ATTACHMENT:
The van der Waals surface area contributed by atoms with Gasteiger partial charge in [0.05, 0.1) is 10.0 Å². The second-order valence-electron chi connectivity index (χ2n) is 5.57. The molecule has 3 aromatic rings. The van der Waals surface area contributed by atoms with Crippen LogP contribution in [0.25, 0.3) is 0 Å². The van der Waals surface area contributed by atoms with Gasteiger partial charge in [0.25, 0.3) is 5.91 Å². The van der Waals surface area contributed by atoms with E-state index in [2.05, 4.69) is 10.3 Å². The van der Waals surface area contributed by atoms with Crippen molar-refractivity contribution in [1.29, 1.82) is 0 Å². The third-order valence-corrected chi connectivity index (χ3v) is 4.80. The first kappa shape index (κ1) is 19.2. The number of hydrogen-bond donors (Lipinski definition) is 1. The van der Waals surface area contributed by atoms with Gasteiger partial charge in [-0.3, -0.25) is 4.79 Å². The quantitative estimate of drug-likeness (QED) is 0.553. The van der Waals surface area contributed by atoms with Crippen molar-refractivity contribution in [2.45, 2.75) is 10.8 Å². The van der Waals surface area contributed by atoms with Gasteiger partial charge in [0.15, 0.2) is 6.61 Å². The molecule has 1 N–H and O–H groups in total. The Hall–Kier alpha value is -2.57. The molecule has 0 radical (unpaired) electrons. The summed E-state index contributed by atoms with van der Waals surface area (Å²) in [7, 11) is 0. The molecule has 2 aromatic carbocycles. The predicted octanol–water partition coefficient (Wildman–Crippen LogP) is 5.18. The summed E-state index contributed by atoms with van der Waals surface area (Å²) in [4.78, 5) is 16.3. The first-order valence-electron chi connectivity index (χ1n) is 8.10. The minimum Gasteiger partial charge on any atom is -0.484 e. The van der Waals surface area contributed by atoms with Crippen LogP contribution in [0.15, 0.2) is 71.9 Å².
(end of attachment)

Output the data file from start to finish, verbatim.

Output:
The van der Waals surface area contributed by atoms with Gasteiger partial charge in [0.05, 0.1) is 10.0 Å². The second-order valence-electron chi connectivity index (χ2n) is 5.57. The molecule has 3 aromatic rings. The van der Waals surface area contributed by atoms with Crippen LogP contribution in [0.25, 0.3) is 0 Å². The van der Waals surface area contributed by atoms with Gasteiger partial charge in [0.25, 0.3) is 5.91 Å². The van der Waals surface area contributed by atoms with E-state index in [2.05, 4.69) is 10.3 Å². The van der Waals surface area contributed by atoms with Crippen molar-refractivity contribution in [1.29, 1.82) is 0 Å². The third-order valence-corrected chi connectivity index (χ3v) is 4.80. The first kappa shape index (κ1) is 19.2. The number of hydrogen-bond donors (Lipinski definition) is 1. The van der Waals surface area contributed by atoms with Gasteiger partial charge in [-0.3, -0.25) is 4.79 Å². The quantitative estimate of drug-likeness (QED) is 0.553. The van der Waals surface area contributed by atoms with Crippen molar-refractivity contribution in [2.45, 2.75) is 10.8 Å². The van der Waals surface area contributed by atoms with Gasteiger partial charge in [0.15, 0.2) is 6.61 Å². The molecule has 1 N–H and O–H groups in total. The Hall–Kier alpha value is -2.57. The molecule has 0 radical (unpaired) electrons. The summed E-state index contributed by atoms with van der Waals surface area (Å²) in [7, 11) is 0. The molecule has 2 aromatic carbocycles. The predicted octanol–water partition coefficient (Wildman–Crippen LogP) is 5.18. The summed E-state index contributed by atoms with van der Waals surface area (Å²) in [4.78, 5) is 16.3. The first-order valence-electron chi connectivity index (χ1n) is 8.10. The minimum Gasteiger partial charge on any atom is -0.484 e. The van der Waals surface area contributed by atoms with Crippen LogP contribution in [0.15, 0.2) is 71.9 Å².